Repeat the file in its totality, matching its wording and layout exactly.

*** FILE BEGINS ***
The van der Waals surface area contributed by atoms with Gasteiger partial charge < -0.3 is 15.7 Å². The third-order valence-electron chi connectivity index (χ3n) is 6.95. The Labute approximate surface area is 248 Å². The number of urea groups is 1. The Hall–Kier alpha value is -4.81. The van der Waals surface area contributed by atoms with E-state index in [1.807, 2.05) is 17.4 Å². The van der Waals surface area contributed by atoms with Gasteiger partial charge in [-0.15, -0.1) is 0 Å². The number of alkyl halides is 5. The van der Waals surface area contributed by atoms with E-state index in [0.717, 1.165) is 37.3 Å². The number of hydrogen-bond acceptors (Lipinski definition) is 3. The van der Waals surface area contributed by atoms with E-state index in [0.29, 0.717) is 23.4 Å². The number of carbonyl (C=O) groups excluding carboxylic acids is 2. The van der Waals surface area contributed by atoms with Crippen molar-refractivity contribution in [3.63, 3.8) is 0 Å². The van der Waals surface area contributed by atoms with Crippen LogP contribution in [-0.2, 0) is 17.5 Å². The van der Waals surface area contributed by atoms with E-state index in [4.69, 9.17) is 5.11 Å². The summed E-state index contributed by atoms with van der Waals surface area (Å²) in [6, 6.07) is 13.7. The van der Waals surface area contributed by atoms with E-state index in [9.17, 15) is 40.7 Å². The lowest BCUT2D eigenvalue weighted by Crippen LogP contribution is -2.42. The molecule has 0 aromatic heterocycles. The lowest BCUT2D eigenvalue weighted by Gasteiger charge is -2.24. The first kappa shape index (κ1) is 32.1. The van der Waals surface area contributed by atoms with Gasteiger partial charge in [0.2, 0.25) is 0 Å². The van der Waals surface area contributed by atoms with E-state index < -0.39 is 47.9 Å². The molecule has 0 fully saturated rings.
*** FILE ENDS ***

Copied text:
The van der Waals surface area contributed by atoms with Gasteiger partial charge < -0.3 is 15.7 Å². The third-order valence-electron chi connectivity index (χ3n) is 6.95. The Labute approximate surface area is 248 Å². The number of urea groups is 1. The Hall–Kier alpha value is -4.81. The van der Waals surface area contributed by atoms with E-state index in [1.807, 2.05) is 17.4 Å². The van der Waals surface area contributed by atoms with Gasteiger partial charge in [-0.15, -0.1) is 0 Å². The number of alkyl halides is 5. The van der Waals surface area contributed by atoms with E-state index in [0.717, 1.165) is 37.3 Å². The number of hydrogen-bond acceptors (Lipinski definition) is 3. The van der Waals surface area contributed by atoms with E-state index in [0.29, 0.717) is 23.4 Å². The number of carbonyl (C=O) groups excluding carboxylic acids is 2. The van der Waals surface area contributed by atoms with Crippen molar-refractivity contribution in [3.63, 3.8) is 0 Å². The van der Waals surface area contributed by atoms with Crippen LogP contribution in [-0.2, 0) is 17.5 Å². The van der Waals surface area contributed by atoms with E-state index in [4.69, 9.17) is 5.11 Å². The summed E-state index contributed by atoms with van der Waals surface area (Å²) in [6, 6.07) is 13.7. The van der Waals surface area contributed by atoms with E-state index in [9.17, 15) is 40.7 Å². The lowest BCUT2D eigenvalue weighted by Crippen LogP contribution is -2.42. The molecule has 0 aromatic heterocycles. The lowest BCUT2D eigenvalue weighted by Gasteiger charge is -2.24. The first kappa shape index (κ1) is 32.1. The van der Waals surface area contributed by atoms with Gasteiger partial charge in [0.2, 0.25) is 0 Å². The van der Waals surface area contributed by atoms with E-state index < -0.39 is 47.9 Å². The molecule has 0 fully saturated rings.